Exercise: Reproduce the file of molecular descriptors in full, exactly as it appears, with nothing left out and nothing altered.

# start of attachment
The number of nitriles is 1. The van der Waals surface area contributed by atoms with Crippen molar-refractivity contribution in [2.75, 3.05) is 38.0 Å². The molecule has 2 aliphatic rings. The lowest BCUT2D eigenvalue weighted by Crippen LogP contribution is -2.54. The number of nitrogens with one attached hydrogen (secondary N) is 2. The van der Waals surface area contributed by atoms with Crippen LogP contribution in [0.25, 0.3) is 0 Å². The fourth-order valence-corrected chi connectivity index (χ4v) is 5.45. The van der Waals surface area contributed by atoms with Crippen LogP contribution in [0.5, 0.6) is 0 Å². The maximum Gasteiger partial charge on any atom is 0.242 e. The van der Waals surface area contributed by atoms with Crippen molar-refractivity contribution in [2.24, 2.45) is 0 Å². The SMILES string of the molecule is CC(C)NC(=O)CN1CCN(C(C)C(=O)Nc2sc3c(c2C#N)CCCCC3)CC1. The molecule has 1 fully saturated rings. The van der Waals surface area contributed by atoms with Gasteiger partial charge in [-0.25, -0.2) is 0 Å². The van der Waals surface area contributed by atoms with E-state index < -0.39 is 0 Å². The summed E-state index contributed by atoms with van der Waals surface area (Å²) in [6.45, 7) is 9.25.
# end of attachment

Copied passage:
The number of nitriles is 1. The van der Waals surface area contributed by atoms with Crippen molar-refractivity contribution in [2.75, 3.05) is 38.0 Å². The molecule has 2 aliphatic rings. The lowest BCUT2D eigenvalue weighted by Crippen LogP contribution is -2.54. The number of nitrogens with one attached hydrogen (secondary N) is 2. The van der Waals surface area contributed by atoms with Crippen LogP contribution in [0.25, 0.3) is 0 Å². The fourth-order valence-corrected chi connectivity index (χ4v) is 5.45. The van der Waals surface area contributed by atoms with Crippen LogP contribution in [0.5, 0.6) is 0 Å². The maximum Gasteiger partial charge on any atom is 0.242 e. The van der Waals surface area contributed by atoms with Crippen molar-refractivity contribution in [2.24, 2.45) is 0 Å². The SMILES string of the molecule is CC(C)NC(=O)CN1CCN(C(C)C(=O)Nc2sc3c(c2C#N)CCCCC3)CC1. The molecule has 1 fully saturated rings. The van der Waals surface area contributed by atoms with Gasteiger partial charge in [-0.25, -0.2) is 0 Å². The van der Waals surface area contributed by atoms with E-state index < -0.39 is 0 Å². The summed E-state index contributed by atoms with van der Waals surface area (Å²) in [6.45, 7) is 9.25.